Workers’ Compensation Fraud Comes in Many Forms
Workers’ compensation fraud can be committed by an employee, an insurance carrier or an employer. Here are recommendations on how to respond to suspicions of fraud by an employee and an overview of other types of fraud.
Common Types of Fraud
Fraud is an intentional act resulting in benefits to a person or entity not entitled to receive those benefits. The most common type of fraud by employees occurs when they are receiving workers’ compensation benefits and working at the same time, said Beth Weeden, an attorney with Perez Morris in Columbus, Ohio.
“Generally, employers find this type of fraud from anonymous tips or from a WebTAP or surveillance efforts that reveal activities that constitute fraud,” Weeden said.
Thea Nanton-Persaud, an attorney with Swift Currie in Atlanta, said other common types of fraud include:
- Staged accidents or injuries.
- Lying under oath.
- Exaggerated injuries.
- Identity theft.
There’s a two-prong consideration as to whether an employee has committed fraud, noted Joshua Higgins, an attorney with Kelley Kronenberg in Fort Lauderdale, Fla.:
- Did the worker knowingly make a false or misleading oral or written statement?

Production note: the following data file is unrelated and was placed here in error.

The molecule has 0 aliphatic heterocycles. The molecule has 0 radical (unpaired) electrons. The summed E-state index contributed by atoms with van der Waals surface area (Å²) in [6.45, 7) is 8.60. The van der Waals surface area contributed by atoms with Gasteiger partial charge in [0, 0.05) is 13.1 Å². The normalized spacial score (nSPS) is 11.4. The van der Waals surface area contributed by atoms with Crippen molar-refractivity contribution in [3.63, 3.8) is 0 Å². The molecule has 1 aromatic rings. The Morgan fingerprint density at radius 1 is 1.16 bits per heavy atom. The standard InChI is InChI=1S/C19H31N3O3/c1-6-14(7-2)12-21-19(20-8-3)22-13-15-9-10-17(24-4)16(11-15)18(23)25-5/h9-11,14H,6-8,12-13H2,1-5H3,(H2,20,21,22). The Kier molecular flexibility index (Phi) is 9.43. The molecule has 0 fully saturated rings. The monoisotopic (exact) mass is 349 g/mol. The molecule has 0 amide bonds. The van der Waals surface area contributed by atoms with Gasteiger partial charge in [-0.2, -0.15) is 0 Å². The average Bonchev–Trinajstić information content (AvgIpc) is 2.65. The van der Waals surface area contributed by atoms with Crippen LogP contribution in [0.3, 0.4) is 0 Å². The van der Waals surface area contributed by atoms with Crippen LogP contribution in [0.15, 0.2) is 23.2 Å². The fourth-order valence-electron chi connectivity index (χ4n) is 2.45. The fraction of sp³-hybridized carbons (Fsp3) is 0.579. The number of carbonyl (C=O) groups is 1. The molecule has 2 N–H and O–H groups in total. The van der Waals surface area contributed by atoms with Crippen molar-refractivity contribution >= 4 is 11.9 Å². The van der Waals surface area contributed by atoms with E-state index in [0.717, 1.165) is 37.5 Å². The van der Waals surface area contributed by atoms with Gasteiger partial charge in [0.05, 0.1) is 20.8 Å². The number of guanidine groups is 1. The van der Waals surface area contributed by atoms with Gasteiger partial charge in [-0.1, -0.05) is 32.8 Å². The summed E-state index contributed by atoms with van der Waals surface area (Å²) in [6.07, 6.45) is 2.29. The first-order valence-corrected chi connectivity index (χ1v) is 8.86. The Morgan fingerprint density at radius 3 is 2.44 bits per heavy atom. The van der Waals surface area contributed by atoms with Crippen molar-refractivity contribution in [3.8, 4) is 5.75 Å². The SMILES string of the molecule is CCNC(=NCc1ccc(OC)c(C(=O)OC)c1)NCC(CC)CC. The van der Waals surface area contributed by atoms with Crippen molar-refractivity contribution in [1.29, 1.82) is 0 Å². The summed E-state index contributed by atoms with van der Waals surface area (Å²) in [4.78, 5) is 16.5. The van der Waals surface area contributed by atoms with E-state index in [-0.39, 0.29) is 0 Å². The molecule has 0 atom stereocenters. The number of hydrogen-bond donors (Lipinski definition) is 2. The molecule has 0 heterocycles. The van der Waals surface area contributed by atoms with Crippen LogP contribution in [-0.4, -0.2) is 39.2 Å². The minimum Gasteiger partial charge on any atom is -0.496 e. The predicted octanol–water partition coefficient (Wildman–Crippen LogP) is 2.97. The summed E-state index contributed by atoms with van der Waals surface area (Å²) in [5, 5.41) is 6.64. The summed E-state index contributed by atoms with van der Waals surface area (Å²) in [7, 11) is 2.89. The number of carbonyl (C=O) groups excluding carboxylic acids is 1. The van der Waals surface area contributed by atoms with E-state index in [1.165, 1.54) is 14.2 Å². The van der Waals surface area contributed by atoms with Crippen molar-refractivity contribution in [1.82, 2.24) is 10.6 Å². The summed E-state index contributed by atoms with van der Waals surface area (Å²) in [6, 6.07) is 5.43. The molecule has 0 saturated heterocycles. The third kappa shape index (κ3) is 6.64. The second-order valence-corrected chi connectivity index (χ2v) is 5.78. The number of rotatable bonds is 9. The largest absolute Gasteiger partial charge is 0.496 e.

- Was this done for the purpose of securing workers’ compensation benefits?
“It is the second part of this analysis that is most commonly litigated, as proving that the worker had the requisite intent can be a challenging endeavor,” he said.
“Even claims that start out as valid claims can turn fraudulent at some time,” Weeden said. “Listen to and follow up on anonymous tips regarding potential fraud. Follow your gut when it comes to reading through medical records and reviewing physical restrictions for an individual who appears to be doing more according to their Facebook page than what their doctor recommends.”
Some red flags for spotting fraud by claimants, she said, are when individuals:
- Have limited availability for appointments.
- Engage in activities inconsistent with the limitations they have due to their injuries when they are on disability compensation.